books half-opened
like unresolved discourse,
the woolen blanket
in so many uneasy folds,
the telephone on hold…
But this vibrant laughter
in his voice
as if a heavy heart
has quickly flown…
He can’t understand
why being alone—
gripped by an imaginary ghost—
can also be a day
when birds merrily chirp,
the car smoothly
zigzagging out of traffic.

M.
The Witness
(for Jen & Ivan)

They asked him
while marking time at lunch
who to summon for a forum
on the Quarter Storm?
The young, after all,
must have their history lesson.
The former beauty then
who went underground?
The reporter who chronicled
the children’s crusade
that cranked up ideological debate?
But he couldn’t make a choice
for everyone had gone—
the grizzled old hands
who had kept to these rooms,
their hermetic asylum.
Tough to humanly reveal
John Doe’s praxiological worth
for time & the tempestuous seasons
blindly march on:
the legions of martyrs & charlatans
have gone separate routes,
a number testifying
to their amplitude of truth.
Yet stragglers there are still on the road…
looking for a panelist/speaker
is divining Hamlet’s ghost.

N.
Ambush
(for Bugsy & CNS)

He wasn’t aware
they had him surrounded:
his head shot up
from his plate at Katag
when loud voices
chorused in booming unison
“Iskolar ng Bayan’s” rap
about the state’s evil contract.
Did his heart sink—
as in many past instances—
at the Nietzschean recurrence
of the neo-liberal scheme?
Sure, the young protestors
had picked up from where
elders had religiously failed:
to cut the workers’ Gordian Knot.
With a salvo of shouts,
like cannon fired across the bow,
they then trooped out the door
slower than their lightning show.
Yet, the message hadn’t changed
its tune,
only the personae behind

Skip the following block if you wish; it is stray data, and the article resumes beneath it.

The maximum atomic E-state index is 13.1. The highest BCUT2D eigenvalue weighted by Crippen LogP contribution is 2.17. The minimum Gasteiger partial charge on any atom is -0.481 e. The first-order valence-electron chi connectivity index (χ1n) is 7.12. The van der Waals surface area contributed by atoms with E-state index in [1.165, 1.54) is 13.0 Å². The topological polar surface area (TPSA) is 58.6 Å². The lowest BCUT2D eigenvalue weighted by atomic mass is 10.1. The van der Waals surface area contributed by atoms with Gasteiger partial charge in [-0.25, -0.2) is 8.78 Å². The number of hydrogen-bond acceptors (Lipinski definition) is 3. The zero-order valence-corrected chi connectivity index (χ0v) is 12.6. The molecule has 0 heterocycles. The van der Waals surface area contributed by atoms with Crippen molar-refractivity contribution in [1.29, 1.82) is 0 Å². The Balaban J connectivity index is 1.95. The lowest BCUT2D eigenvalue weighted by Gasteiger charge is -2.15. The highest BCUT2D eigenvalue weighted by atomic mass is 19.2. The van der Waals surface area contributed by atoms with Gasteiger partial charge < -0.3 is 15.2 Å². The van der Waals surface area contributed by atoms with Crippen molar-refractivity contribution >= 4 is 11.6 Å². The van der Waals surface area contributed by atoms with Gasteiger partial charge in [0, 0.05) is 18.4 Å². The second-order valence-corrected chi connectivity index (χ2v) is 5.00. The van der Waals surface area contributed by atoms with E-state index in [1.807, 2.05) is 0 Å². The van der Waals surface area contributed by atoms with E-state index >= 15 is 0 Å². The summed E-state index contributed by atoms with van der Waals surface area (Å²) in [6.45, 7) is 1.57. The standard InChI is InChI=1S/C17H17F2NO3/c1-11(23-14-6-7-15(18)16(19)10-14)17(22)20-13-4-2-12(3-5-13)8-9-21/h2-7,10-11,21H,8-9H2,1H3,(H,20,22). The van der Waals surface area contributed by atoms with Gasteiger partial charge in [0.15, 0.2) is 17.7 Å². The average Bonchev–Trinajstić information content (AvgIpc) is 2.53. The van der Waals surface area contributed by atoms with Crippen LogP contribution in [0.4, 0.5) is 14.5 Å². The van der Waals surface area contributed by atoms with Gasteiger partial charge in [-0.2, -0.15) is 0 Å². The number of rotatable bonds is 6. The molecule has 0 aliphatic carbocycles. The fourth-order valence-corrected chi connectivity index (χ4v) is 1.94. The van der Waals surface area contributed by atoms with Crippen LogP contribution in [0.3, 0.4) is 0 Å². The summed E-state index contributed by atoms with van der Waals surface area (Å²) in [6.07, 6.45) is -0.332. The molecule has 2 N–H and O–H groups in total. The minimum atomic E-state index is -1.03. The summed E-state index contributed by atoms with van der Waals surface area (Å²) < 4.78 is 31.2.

the song.
O where will they exit
after the lunchtime show?
The act will repeat itself—
he who gets weary & blinks
will rot with the system.

O.
Mendiola

22 years ago
peasants fatally sprawled
like slaughtered horses
in Mendiola…
It was no contest
between bullet & flesh.
Yet they’re still at it,
trying to break through
the phalanx of soldiers
& net of barbed wires
moving people away from the Queen.
O How long can they
with shouts & bare fists
bring down the Fortress?
If only they could secure
their point of origin,
vast country in the wings.
The city is impregnable:
they can only encircle it
like the army of Gideon
in the Jericho of artful scheme.
But that old parable of sorrow
burns deeply in their throe.

P.
The Secret Tears
(for Margie Espino)

40 days & counting
since a vein
exploded like a bomb
in her head—
but small steps
in her healing
have been posted
by a husband
heavy with the grief
of watching over the afflicted,
now with a tube
to drain the water
from her brain.
Still he communes
with Christ on the Cross,
thousands of miles away
in desolate India,
in the merciful company
of missionaries
who knock on heaven’s door
with febrile fervor.
Has he wavered
why she must suffer
unjustly,
inexplicably
through it all?
It doesn’t seem to cross
his heart
& friends & believers
say their little prayers
that this be so:
her state is more than
they can bear
in comradely sorrow.